But Margarita said they cannot admit something their son did not do.

      She also said that she was expecting the SC could have taken note that the prosecution’s star witness, Davidson Rusia, was convicted of a crime involving moral turpitude and that Paco was prevented from testifying to clear his name.

      However, the SC, in the same resolution, said they could not find any reason why they should not admit Rusia’s testimony.

      “We reiterate our pronouncement in our decision that what makes Rusia’s testimony worthy of belief is its striking compatibility with the physical evidence. Physical evidence is one of the highest degrees of proof. It speaks more eloquently than all witnesses put together,” the ruling read.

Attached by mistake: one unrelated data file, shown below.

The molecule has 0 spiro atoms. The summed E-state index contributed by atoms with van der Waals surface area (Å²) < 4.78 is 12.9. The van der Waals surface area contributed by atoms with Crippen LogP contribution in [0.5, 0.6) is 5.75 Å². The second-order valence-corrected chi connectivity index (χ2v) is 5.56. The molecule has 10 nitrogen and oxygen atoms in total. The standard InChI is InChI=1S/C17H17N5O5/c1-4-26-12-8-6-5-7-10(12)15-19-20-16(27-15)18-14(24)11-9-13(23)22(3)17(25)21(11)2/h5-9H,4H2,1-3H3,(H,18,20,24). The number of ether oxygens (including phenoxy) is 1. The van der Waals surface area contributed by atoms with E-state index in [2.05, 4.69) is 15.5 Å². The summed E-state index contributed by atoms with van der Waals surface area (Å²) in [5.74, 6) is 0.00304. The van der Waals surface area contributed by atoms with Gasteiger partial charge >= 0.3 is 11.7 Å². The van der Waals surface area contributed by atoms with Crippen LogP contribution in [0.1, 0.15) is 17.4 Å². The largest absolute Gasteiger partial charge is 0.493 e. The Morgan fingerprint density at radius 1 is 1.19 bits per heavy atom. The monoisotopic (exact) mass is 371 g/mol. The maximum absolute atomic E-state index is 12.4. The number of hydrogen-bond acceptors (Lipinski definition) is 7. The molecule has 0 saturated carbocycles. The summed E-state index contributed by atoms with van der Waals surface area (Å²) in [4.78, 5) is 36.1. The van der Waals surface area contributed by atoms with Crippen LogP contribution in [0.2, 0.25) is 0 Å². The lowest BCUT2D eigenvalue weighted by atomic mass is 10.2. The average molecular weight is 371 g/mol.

The High Tribunal said the details Rusia supplied in court about the incident are of “such nature and quality that only a witness who actually saw the commission of the crimes could furnish.”

      While the accused admit that only the President can stop their execution, Margarita said it is not yet one of their options because asking for clemency would mean admitting to the crime.

      “But my son is innocent. We cannot admit to something my son did not do,” Margarita said.

      In the ruling, the SC said that Paco, who claimed he was in Quezon City at the time of the incident, failed to convince the court that it was impossible for him to be at the crime scene at the time of the incident.